Ginsberg also studed Krishnaism with its founder, Swami Prabhupada, and helped introduce Eastern spirituality to the American counterculture. In September 1968, Ginsberg appeared as a guest on William F. Buckley's TV show, Firing Line, and chanted the Mahamantra while accompanying himself on the harmonium, a portable musical instrument best described as a laptop accordion - though it looks more like a miniature organ than an accordion. Invented in France in the 19th century, it became the accompanying instrument of choice for performing bhajans - Hindu songs of praise.
Ginsberg was an anti-Vietnam War and free speech activist in the U.S. during the late 1960s, and appeared at demonstrations on college campuses. When the Hell's Angels motorcycle gang attacked a particular anti-Vietnam War protest in 1965 at the Oakland-Berkeley city line, slashing banners and screaming, "Go back to Russia, you fucking communists!" Ginsberg befriended them and gave them LSD as a gesture of goodwill. The Hell's Angels were so impressed by the courage of Ginsberg and his friend, writer Ken Kesey, that they vowed not to attack the next day's protest.
In between antiwar and free speech protests, Ginsberg helped found the Jack Kerouac School of Disembodied Poetics at the Naropa Institute in Boulder, Colorado, where he frequently taught, as did his old friend, William S. Burroughs.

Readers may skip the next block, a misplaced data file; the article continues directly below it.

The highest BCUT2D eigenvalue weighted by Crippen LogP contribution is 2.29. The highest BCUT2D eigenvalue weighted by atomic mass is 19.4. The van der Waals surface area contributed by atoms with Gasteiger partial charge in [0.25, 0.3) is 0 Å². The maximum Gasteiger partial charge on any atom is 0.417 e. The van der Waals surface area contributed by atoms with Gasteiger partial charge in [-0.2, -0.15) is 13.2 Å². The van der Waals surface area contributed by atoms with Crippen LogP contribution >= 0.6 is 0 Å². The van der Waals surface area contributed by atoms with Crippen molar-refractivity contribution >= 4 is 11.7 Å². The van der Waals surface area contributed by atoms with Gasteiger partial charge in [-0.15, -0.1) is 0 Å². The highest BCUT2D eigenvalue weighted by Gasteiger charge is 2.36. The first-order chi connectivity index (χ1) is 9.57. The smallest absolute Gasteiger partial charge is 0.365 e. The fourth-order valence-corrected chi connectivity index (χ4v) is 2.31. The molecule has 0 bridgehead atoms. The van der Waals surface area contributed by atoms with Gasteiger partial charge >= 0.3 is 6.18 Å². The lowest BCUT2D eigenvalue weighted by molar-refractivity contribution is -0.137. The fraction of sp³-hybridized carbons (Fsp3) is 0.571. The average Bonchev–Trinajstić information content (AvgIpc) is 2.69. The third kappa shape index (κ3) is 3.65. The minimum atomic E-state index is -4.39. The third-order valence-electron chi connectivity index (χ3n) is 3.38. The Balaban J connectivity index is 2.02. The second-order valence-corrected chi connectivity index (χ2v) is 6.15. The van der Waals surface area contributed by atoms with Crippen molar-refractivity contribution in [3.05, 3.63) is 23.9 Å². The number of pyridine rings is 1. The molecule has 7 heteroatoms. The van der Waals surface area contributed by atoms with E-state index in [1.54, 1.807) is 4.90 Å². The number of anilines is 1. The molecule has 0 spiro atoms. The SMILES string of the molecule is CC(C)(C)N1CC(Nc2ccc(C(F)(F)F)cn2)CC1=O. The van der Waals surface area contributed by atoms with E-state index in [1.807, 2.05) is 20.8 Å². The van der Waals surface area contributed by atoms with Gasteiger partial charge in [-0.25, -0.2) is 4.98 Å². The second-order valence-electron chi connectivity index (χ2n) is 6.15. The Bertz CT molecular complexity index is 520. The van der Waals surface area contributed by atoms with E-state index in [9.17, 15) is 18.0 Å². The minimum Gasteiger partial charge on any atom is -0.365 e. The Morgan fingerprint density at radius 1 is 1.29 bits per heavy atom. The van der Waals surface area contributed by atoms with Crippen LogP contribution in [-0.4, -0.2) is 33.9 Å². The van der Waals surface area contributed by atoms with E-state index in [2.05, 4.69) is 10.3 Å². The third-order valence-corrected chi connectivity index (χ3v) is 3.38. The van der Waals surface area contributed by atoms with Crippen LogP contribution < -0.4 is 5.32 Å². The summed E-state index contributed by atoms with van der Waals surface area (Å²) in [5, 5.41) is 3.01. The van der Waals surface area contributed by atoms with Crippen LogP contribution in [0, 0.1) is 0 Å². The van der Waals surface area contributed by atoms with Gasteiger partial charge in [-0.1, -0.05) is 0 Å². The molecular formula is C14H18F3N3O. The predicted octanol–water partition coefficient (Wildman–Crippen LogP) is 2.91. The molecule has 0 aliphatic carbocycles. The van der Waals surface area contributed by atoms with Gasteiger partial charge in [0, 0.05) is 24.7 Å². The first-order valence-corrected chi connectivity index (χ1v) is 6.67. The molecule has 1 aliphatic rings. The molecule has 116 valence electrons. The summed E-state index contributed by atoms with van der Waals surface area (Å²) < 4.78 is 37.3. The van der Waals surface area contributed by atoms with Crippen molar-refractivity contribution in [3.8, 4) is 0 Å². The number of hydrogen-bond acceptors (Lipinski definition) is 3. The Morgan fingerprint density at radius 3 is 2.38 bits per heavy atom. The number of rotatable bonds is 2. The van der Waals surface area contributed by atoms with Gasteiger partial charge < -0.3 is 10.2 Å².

In the early 1970s, Ginsberg's neo-Marxist views and connection to the American communist party (though he himself was never an official member) earned him invitations to visit usually restricted communist countries such as China, Cuba, and Czechoslovakia. He visited those countries and gave lectures, but because he was both a strong free speech and drug legalization advocate, and also a homosexual, the communist countries eventually deemed him a troublemaker and expelled him.
In the 1980s, Ginsberg, like William S. Burroughs, developed a cult following among punk rock musicians. Ginsberg appeared on stage with the legendary British punk band The Clash, singing and reading his poetry. He took up songwriting and wrote and recorded a collection of memorable songs, including the anti-Vietnam war ballad September On Jessore Road and the humorous, satirical CIA Dope Calypso.
Allen Ginsberg died of liver cancer in 1997 at the age of 70. Just five months earlier, he had given what would be his last public reading at The Booksmith in San Francisco. Ginsberg left behind a large body of work that continues to influence poets to this day. Bob Dylan once said of him, "Ginsberg is both poetic and dynamic, a lyrical genius, con man extraordinaire, and probably the single greatest influence on American poetical voice since Whitman."
Quote Of The Day
"Follow your inner moonlight; don't hide the madness." - Allen Ginsberg
Today's Vanguard Video features Allen Ginsberg reading his classic poem, America, in front of a live audience, circa 1956. Enjoy!